A new pay-to-fish operation will offer salmon and trout fishing in spring and fall, and in warmer weather, yellow perch, sunfish, bass, and bluegill. He’s also testing the feasibility of freshwater shrimp as well as aquaponic vegetables growing in fish water.

He’s a disciple of Aldo Leopold, the late wildlife-management visionary, and gives away copies of Leopold’s A Sand County Almanac by the case. He’s a land-ethic leader and a certified permaculture designer.

And there’s lots of lavender, which Mrs. Schooner uses to make essential oils. A labyrinth, outlined with 750 lavender plants, is a third of a mile in-and-out; it’s centered by an obelisk.

 

Smaller is better

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Don Schooner’s version of Ohio’s Serpent Mound.

The Blade/Shelby Kardell
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Hugelkultur [a word of German origin] isn’t for the big-production grower, “but for the small farmer or gardener, this is beautiful,” Mr. Schooner says.

A dozen mounds are in production, ranging from 25- to 250-feet-long and about six-feet wide. They’re intensively planted with lettuce and broccoli, peppers and spinach, carrots and cabbages. Cukes and summer squash started from seed in early August are well on their way to providing a crop before frost. One 25-foot-long mound is packed with 250 sweet potato plants.

“We have 35 categories of vegetables and we have not found one that doesn’t like the mound,” he says. “We watch. We see. You’ve got to read the landscape. If you don’t read nature and you try to control it, good luck.”

A 250-foot-long strawberry bed on flat ground has 500 plants in black-plastic sheeting. When those plants are spent, he’ll put strawberries on mounds.

“If you were to build up a mound, you’d have 10-linear feet across the bed. I could put 2,500 strawberry plants on a 250-foot-long mound, so production would increase dramatically because we have more square feet of space.”

Most mounds are built north-to-south for maximum sun exposure, but near the ponds, he built several east-west mounds just to see how they’d do.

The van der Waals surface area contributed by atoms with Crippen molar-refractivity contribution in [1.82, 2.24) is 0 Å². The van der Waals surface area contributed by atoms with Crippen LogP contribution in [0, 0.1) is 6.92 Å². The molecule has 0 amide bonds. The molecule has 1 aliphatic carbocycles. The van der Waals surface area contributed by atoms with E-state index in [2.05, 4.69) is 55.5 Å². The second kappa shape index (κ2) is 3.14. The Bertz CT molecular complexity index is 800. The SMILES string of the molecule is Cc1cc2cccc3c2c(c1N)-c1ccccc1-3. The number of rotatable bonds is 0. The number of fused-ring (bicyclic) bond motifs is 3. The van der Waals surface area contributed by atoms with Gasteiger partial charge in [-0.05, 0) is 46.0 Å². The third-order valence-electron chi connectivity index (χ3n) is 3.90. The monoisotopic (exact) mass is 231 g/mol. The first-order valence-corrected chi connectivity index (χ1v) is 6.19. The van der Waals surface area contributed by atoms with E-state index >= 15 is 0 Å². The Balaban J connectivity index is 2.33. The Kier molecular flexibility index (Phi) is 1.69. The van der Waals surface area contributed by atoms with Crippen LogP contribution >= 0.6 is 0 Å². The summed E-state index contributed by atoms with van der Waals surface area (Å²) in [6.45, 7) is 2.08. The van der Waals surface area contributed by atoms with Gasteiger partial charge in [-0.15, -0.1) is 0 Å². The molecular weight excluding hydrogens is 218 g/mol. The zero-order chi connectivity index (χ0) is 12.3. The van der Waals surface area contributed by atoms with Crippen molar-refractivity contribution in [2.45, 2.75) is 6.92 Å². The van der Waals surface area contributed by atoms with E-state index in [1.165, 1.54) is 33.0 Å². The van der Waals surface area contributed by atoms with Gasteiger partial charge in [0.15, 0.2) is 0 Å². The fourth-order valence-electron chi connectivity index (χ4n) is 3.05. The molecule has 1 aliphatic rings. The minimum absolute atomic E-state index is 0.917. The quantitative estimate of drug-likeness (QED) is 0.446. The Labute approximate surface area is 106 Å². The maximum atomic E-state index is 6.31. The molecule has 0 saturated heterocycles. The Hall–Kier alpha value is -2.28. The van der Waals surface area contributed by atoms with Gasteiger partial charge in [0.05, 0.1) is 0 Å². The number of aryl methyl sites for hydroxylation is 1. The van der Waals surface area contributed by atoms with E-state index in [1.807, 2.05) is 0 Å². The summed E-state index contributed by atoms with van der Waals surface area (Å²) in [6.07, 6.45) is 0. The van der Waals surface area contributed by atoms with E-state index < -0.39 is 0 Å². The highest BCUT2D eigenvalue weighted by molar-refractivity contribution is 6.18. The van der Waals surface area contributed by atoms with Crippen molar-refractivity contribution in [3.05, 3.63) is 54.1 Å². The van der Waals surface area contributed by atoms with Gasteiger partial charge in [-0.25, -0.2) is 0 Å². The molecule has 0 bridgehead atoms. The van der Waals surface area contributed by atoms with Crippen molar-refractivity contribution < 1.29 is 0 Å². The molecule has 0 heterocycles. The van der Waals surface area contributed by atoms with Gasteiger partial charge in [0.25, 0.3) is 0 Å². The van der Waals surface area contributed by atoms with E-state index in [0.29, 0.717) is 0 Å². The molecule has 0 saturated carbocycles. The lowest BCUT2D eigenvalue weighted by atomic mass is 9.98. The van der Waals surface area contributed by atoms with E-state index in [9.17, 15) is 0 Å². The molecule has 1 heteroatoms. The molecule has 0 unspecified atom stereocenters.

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Emma Norton holds up tomato hornworms. Because the farm doesn't use pesticides, workers must pick them by hand.

The Blade/Shelby Kardell
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One mound is left partially constructed so visitors can learn its anatomy. Its base is logs and stumps of select trees (he uses maple, cottonwood, oak, and ash). Next are piles of partially decomposed leaves, followed by fresh wood chips, then decomposed wood chips. On top of that, long branches serve as shoulder pads, providing shape near the top.

Then comes old straw or dried weeds (picked before they’ve gone to seed), three or four inches of finished compost (made on site or complements of a horse farm), and the same amount of topsoil.

“We pack it as tightly as we can but still it’s loose.” When done, it’s about 3-feet tall and 6-feet wide.

In its first year, a mound will shrink, requiring shoring up with compost and topsoil. Over time, it decreases to 24 to 30 inches but can be serviceable for 10 to 12 years before the wood has become rich topsoil.

The mound’s logs and branches hold water, making for a moist, spongy interior. And if there are parallel mounds, rainwater can be trapped between the two by damming the end of the paths with a board or pile of dirt. The wood “banks” the rainwater.

Schooner has watered the mounds six times this season via drip tape and has fertilized once or twice on the fall crops. “For the whole farm I haven’t used five gallons of organic fertilizer concentrate this year.”

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Don Schooner, owner of Schooner Farms, describes new Flow beehives. Mr. Schooner says ‘nature has natural patterns. And if you follow that pattern, you’ll be fine.’

The Blade/Shelby Kardell
Enlarge | Buy This Image

A bonus: Mounds are flood and drought resistant.

“In the last two years we’ve had both. This year this whole area was under water and we lost nothing at all,” says Schooner, who took aerial photos of standing water with his drone camera. “The mounds absorbed the water and banked it.”

Next will be blueberries. “I’ll dig about 18-to 24-inches deep first, and fill with acidic pine needles and pine and spruce logs and branches.

“Not everything we do works. I want to be able to fail, to figure it out and learn.”

Schooner Farms is at 14890 Otsego Pike in Weston, schoonerberries.com, and 419-261-0908.

Contact Tahree Lane at: tlane@theblade.com or 419-724-6075.